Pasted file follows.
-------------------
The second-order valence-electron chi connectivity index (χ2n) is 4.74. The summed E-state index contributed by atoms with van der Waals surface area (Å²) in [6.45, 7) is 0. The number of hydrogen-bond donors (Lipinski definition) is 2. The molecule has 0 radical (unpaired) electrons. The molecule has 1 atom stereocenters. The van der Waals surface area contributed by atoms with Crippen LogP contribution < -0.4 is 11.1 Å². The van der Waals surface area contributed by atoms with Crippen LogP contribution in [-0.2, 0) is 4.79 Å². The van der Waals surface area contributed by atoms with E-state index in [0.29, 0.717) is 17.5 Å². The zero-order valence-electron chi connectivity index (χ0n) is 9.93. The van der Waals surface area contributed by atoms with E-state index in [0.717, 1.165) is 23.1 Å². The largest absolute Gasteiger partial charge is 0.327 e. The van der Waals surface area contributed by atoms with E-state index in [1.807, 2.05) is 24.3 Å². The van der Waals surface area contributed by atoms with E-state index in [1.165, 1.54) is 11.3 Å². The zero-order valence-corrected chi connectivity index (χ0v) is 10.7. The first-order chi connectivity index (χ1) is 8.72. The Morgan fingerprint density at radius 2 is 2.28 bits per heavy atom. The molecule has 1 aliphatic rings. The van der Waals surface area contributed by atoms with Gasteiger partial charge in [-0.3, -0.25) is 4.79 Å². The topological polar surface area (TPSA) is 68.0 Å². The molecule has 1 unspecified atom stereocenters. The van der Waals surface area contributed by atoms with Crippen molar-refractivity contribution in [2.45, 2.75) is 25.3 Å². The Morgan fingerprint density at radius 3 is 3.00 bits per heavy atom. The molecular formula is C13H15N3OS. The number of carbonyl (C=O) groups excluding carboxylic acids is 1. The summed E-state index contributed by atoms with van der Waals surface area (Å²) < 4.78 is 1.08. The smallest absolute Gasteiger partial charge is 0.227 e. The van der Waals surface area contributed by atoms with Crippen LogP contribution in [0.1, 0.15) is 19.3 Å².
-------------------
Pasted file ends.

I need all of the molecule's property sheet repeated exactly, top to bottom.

The second-order valence-electron chi connectivity index (χ2n) is 4.74. The summed E-state index contributed by atoms with van der Waals surface area (Å²) in [6.45, 7) is 0. The number of hydrogen-bond donors (Lipinski definition) is 2. The molecule has 0 radical (unpaired) electrons. The molecule has 1 atom stereocenters. The van der Waals surface area contributed by atoms with Crippen LogP contribution < -0.4 is 11.1 Å². The van der Waals surface area contributed by atoms with Crippen LogP contribution in [-0.2, 0) is 4.79 Å². The van der Waals surface area contributed by atoms with E-state index in [0.29, 0.717) is 17.5 Å². The zero-order valence-electron chi connectivity index (χ0n) is 9.93. The van der Waals surface area contributed by atoms with E-state index in [0.717, 1.165) is 23.1 Å². The largest absolute Gasteiger partial charge is 0.327 e. The van der Waals surface area contributed by atoms with E-state index in [1.807, 2.05) is 24.3 Å². The van der Waals surface area contributed by atoms with E-state index in [1.165, 1.54) is 11.3 Å². The zero-order valence-corrected chi connectivity index (χ0v) is 10.7. The first-order chi connectivity index (χ1) is 8.72. The Morgan fingerprint density at radius 2 is 2.28 bits per heavy atom. The molecule has 1 aliphatic rings. The van der Waals surface area contributed by atoms with Gasteiger partial charge in [-0.3, -0.25) is 4.79 Å². The topological polar surface area (TPSA) is 68.0 Å². The molecule has 1 unspecified atom stereocenters. The van der Waals surface area contributed by atoms with Crippen molar-refractivity contribution in [2.45, 2.75) is 25.3 Å². The Morgan fingerprint density at radius 3 is 3.00 bits per heavy atom. The molecular formula is C13H15N3OS. The number of carbonyl (C=O) groups excluding carboxylic acids is 1. The summed E-state index contributed by atoms with van der Waals surface area (Å²) < 4.78 is 1.08. The smallest absolute Gasteiger partial charge is 0.227 e. The van der Waals surface area contributed by atoms with Crippen LogP contribution in [0.1, 0.15) is 19.3 Å².